I like small bucks and I cannot lie
It was opening day of a November rifle Coues deer hunt here in Arizona. I’d been scouting every weekend up until this point and still had not turned up a buck. Doubt began to sink into my mind as a laid in my tent the night before.
"Was this going to be another year with an unfilled tag?"
I refused to believe that during my last morning at camp. Breakfast had been eaten, coffee was washed down, and I was ready to get this hunt started. Making my way through the dark as snow lightly fell gave me high hopes.
"Maybe this cold snap will bring out some bucks," I thought to myself.
Then, just as the sun barely illuminated the landscape before me, I watched as a group of deer trotted not 100 yards away. My presence went unnoticed and I began to raise my rifle. Through my scope I could see antlers protruding out of the deer's skull. My crosshairs settled on the buck's vitals and I slowly pulled the trigger. Not 10 seconds later, the deer lay motionless.
I was elated with my spike buck.
After I shot that buck, I was so pumped and as soon as I got home I started posting pictures online. Most of the feedback I received was positive, but there were a few people that were taken back by my "small" accomplishment. I couldn't believe it. Some part of me wished I had never posted the buck’s picture. Another part of me was downright angry. After all of the hard work I had put in, I finally succeeded and was met with some degree of backlash.
Since then, I started paying more attention and was appalled. Every single year, I watched hunters get bashed for shooting small bucks on social media. It didn’t matter if it was shot with a bow, crossbow, or rifle—they were excited about their accomplishment, wanted to share it with people and, inevitably, got stomped by some individuals. I saw comments like, "Oh, come on. He's still got milk on his lips." That is not how we build a strong community. Congratulate the hunter. That small buck means something big to them. It's positive reinforcement in full swing.
There is, of course, a cycle that we go through as hunters, right? Something like the evolution of a hunter. I can remember before I killed my first deer and how desperate I was to do so. Once I did, I was met with a huge burst of confidence. It let me know that I could actually do this and keep growing as a hunter. I was no longer stuck in a pit of discouragement. I was invigorated and wanted more. The next year I shot my first buck with a bow. A small forked-antlered mule deer. That was a monumental step for me and one that I'll never forget. The same thing happened with the Coues buck, too. Most of the feedback I received was positive, but there were also some that passed negative judgment my way for it. This past season, I actually felt contentment with not going after every single buck that I had seen. I wanted to stay out there longer and help out friends of mine. The same joy greeted me as I watched them stalk various bucks. It was a natural progression and I'm still in it. Towards the end of the season, I was rewarded with a beautiful mule deer buck of my own to take home.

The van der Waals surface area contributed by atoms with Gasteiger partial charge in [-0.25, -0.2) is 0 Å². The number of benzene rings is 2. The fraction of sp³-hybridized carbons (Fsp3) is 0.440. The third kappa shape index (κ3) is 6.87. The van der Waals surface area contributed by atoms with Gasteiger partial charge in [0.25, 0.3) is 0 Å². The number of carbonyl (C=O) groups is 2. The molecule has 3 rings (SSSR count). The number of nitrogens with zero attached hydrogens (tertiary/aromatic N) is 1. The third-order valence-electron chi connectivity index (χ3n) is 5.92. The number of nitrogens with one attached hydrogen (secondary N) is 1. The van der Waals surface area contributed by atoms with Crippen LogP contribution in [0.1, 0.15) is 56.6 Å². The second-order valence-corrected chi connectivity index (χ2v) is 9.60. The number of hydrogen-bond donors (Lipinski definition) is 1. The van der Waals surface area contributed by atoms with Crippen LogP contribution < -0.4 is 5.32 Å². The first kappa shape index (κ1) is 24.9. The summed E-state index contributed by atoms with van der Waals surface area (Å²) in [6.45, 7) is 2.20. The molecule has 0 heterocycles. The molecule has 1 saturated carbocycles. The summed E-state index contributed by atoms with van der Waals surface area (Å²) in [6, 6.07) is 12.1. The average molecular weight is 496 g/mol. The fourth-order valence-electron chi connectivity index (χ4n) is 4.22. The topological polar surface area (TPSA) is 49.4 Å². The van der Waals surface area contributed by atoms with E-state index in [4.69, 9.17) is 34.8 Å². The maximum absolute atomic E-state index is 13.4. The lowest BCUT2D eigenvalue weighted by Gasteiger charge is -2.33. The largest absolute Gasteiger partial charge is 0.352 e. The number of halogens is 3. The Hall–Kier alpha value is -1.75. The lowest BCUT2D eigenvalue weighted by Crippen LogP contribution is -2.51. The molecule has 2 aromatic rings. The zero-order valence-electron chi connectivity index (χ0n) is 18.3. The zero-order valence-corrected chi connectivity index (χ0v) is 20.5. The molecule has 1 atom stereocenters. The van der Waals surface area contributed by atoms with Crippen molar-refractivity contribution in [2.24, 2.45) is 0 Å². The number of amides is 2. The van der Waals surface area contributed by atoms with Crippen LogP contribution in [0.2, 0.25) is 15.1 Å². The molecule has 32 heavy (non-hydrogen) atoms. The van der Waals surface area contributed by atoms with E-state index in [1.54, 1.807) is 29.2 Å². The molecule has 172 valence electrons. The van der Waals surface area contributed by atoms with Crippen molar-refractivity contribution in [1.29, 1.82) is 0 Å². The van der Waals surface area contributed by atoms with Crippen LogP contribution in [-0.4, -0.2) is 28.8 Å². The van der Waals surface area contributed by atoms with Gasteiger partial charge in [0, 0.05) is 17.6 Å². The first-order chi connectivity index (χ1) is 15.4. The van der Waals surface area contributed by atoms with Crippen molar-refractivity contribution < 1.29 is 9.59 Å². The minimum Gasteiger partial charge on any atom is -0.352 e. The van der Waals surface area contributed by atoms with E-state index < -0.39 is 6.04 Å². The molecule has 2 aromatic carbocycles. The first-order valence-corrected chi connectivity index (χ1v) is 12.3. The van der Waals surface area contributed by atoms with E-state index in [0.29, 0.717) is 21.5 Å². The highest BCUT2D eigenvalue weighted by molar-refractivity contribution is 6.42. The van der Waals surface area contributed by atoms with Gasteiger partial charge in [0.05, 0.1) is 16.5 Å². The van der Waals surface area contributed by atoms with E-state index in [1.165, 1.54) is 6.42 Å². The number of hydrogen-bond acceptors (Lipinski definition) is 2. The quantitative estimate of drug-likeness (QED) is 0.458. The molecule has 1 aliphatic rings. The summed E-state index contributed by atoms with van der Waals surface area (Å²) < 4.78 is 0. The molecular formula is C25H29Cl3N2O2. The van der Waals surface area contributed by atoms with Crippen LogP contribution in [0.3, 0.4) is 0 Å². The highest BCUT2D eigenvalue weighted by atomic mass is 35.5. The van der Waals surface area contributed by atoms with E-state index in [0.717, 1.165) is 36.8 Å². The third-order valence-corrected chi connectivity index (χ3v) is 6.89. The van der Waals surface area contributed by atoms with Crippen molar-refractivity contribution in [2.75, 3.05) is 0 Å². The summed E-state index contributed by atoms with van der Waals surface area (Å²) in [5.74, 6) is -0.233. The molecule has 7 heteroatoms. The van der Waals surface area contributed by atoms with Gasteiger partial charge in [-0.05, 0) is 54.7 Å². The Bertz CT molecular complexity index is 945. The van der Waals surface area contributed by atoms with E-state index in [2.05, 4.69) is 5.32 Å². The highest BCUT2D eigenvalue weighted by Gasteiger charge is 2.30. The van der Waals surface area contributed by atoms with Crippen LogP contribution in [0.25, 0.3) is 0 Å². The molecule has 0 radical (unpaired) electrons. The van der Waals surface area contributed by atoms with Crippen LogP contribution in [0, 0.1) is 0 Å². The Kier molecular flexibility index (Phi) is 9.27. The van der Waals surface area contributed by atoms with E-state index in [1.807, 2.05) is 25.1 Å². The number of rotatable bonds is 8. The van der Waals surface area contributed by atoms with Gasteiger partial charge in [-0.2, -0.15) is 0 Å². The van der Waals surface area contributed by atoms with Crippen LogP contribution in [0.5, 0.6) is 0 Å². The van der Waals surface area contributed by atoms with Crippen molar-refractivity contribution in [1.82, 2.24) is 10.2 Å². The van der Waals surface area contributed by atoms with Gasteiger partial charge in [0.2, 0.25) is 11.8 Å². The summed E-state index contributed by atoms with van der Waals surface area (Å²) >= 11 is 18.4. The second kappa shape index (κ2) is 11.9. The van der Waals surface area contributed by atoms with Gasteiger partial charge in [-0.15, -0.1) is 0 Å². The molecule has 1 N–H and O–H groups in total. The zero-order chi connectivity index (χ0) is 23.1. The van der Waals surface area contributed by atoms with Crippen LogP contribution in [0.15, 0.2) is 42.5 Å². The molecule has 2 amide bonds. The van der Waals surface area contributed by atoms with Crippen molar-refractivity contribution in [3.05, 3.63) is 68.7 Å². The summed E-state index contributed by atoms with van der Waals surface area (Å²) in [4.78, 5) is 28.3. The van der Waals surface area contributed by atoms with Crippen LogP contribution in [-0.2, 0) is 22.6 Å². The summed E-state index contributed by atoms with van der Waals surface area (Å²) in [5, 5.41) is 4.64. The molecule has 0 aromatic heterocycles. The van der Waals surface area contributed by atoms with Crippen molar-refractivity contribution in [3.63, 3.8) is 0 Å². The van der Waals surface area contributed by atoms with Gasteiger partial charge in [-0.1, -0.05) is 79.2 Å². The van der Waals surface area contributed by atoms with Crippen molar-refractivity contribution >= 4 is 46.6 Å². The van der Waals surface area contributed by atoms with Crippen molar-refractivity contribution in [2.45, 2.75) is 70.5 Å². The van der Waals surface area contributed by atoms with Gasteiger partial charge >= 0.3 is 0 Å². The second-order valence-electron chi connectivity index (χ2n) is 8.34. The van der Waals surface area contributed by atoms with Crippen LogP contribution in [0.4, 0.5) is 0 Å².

Hunters vs. hunters
The title above shouldn't even be an idea. If you are part of hunting forums or the social networks though, you very well know that it is. It's a sad truth and one that can hopefully be rectified over time. I know that might just be wishful thinking, but a guy can hope, right? Hunters aren't just judging others for shooting small bucks either. I've seen insulting remarks based on weapon choice, camo choice, if the animal was taken near a road, etc. All of it is adolescent and not a very inviting thing for new hunters. It's also not a good image to the antis out there looking for any bit of fuel they can to bring us down. While they are doing what they can do to try to end our way of life, we are bickering over someone shooting a small buck. Is that really what is most important to us as a community? It shouldn't be.
This is a big one. Hunters are not the majority in our population. We are the minority. How inviting do you think it is to someone who just shot a spike buck to have other "fellow hunters" judge him/her for doing so? That is not the recipe for gaining more like-minded individuals. We need to stick to a different recipe and welcome these folks with open arms. By gaining one new hunter, it shouldn't be looked at as only one. You just planted a seed that will grow out into other directions. Hunting can be passed down to their children and their friends. It's another voice in a crowded room. It is our responsibility to water that seed and encourage that growth. Many of us were introduced to hunting from someone else—whether it was your best friend or your dad. They, too, learned it from someone else. This is a chain and the more links we add, the more reach we will have.
Hunting is not an easy feat. It takes a lot of time and dedication in order to be successful regularly. It takes many hours of researching and learning and even more hours and miles we put on our boots and optics. After all of that hard work, when it does pan out for you, please be proud of your accomplishment, no matter the size of antlers. You just took an animal's life. No more will that buck graze on that hillside. A part of that very landscape is coming home with you in order to nourish you and your family as well as be the topic of many future nights around a crackling fire. Hunting is more than just big antlers and thick hides. It's about reflection and hitting the reset button. It's about making the best of memories with the ones you love. It's about appreciation. Be grateful for the opportunities that we have before us and be grateful for those small bucks and bulls out there. They build big memories and die-hard hunters.